But opto isolators are neat because they keep the currents on the joystick and the PC currents separated.
You can also use DIP sockets, so you can just unplug the opto isolators.
So you are wanting to switch the resistance to the joystick LEDS, based on an output on or off from the PC?

BadMouth

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Re: Noob question about resistors for LEDs, but for opto-isolator.
« Reply #5 on: August 18, 2013, 10:01:20 am »
So you are wanting to switch the resistance to the joystick LEDS, based on an output on or off from the PC?

Yup.

How are you switching the opto isolators?

Eventually plan to use a usb Pololu servo controller.  It has a mode that can turn LEDs on and off instead of controlling a servo.
So far, I'm just using a test bench power supply set to 5v.

I might fry a few parts, but I'll get it working soon.
It was working for a fairly long time on the breadboard with the 100ohm resistor.
It never worked on my proto-board.  Maybe it wasn't the low resistance that killed the opto-isolator, but it's not good to exceed specs anyway.  I'll go back to the breadboard today and try to find a solution that uses the proper value resistor.
« Last Edit: August 18, 2013, 10:05:03 am by BadMouth »

BadMouth

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Re: Noob question about resistors for LEDs, but for opto-isolator.
« Reply #6 on: August 18, 2013, 01:22:45 pm »
circuit seems to work fine with a 220 Ohm resistor.   ::)
Hopefully I'll get the same results on the next proto-board.

As an aside, I left an opto-isolator on with a 100ohm resistor for a half hour and it didn't burn up.
I suspect i fried the one on the original protoboard with the soldering iron or poor routing.

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Re: Noob question about resistors for LEDs, but for opto-isolator.
« Reply #7 on: August 23, 2013, 05:29:38 pm »
I suspect i fried the one on the original protoboard with the soldering iron or poor routing.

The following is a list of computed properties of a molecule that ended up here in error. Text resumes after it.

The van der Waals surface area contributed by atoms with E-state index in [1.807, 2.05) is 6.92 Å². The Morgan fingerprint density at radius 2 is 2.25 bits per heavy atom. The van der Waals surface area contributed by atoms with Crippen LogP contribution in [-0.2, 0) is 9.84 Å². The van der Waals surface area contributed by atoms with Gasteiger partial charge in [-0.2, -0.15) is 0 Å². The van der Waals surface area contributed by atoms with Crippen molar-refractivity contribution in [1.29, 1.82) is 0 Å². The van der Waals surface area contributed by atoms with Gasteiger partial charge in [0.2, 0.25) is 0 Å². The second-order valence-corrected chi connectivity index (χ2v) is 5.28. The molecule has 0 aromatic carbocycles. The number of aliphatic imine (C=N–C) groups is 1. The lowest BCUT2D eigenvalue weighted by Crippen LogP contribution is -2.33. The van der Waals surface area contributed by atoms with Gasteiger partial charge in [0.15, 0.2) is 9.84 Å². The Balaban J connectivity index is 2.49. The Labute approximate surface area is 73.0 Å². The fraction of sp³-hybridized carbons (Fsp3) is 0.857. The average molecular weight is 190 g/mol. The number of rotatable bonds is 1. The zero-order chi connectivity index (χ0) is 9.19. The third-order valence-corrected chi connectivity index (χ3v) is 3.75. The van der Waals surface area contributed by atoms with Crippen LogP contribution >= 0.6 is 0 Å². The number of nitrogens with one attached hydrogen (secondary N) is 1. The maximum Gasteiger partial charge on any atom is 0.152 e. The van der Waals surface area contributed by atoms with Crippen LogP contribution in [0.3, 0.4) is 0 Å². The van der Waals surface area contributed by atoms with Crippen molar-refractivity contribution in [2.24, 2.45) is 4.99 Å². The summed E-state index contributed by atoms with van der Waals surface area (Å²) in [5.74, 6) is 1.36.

This could well be, but hey, it happens to the best of us, so don't give up.

BadMouth

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Re: Noob question about resistors for LEDs, but for opto-isolator.
« Reply #8 on: August 26, 2013, 11:15:35 am »
I suspect i fried the one on the original protoboard with the soldering iron or poor routing.

This could well be, but hey, it happens to the best of us, so don't give up.

Pretty sure that's what happened.  I barely tacked the next one in and it worked fine.
The P1 side of my protoboard worked perfectly, but P2 refused to work no matter what I did.
The only difference was that the collector/emitter side of the opto-isolator is reversed.
I did that to make power routing to the anodes simpler.  I didn't think it made a difference, but apparently it does. 
Either that or there is some other problem I'm not seeing. 
I'll reverse them on the breadboard test setup and see if it stops working.  Otherwise I haven't really learned anything.  ;)

At any rate, my protoboard looks like crap from swapping parts, so I'm going to redo one from scratch that I'm not embarrassed to post pictures of.  :P
I'll use sockets for the opto-isolators and make two identical circuits.
Hopefully I'll get it done tonight and will post the final product on my Neo Geo Evolution build thread.
« Last Edit: August 26, 2013, 11:29:12 am by BadMouth »